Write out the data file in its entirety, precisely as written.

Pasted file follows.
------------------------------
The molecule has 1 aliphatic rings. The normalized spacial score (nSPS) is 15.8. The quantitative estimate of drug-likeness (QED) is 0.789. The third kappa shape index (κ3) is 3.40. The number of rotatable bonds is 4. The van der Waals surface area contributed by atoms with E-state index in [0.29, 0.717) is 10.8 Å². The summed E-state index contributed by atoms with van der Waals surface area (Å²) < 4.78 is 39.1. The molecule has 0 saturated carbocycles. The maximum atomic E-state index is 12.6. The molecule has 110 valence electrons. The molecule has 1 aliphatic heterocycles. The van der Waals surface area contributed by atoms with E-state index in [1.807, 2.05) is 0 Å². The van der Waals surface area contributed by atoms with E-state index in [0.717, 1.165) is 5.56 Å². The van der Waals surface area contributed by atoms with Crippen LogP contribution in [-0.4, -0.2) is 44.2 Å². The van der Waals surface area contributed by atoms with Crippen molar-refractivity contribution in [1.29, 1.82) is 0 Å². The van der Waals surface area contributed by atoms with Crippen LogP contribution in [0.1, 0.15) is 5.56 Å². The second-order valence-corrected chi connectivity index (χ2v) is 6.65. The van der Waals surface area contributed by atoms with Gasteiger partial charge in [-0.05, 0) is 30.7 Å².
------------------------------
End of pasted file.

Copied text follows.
The molecule has 1 aliphatic rings. The normalized spacial score (nSPS) is 15.8. The quantitative estimate of drug-likeness (QED) is 0.789. The third kappa shape index (κ3) is 3.40. The number of rotatable bonds is 4. The van der Waals surface area contributed by atoms with E-state index in [0.29, 0.717) is 10.8 Å². The summed E-state index contributed by atoms with van der Waals surface area (Å²) < 4.78 is 39.1. The molecule has 0 saturated carbocycles. The maximum atomic E-state index is 12.6. The molecule has 110 valence electrons. The molecule has 1 aliphatic heterocycles. The van der Waals surface area contributed by atoms with E-state index in [1.807, 2.05) is 0 Å². The van der Waals surface area contributed by atoms with E-state index in [0.717, 1.165) is 5.56 Å². The van der Waals surface area contributed by atoms with Crippen LogP contribution in [-0.4, -0.2) is 44.2 Å². The van der Waals surface area contributed by atoms with Crippen molar-refractivity contribution in [1.29, 1.82) is 0 Å². The van der Waals surface area contributed by atoms with Crippen LogP contribution in [0.1, 0.15) is 5.56 Å². The second-order valence-corrected chi connectivity index (χ2v) is 6.65. The van der Waals surface area contributed by atoms with Gasteiger partial charge in [-0.05, 0) is 30.7 Å².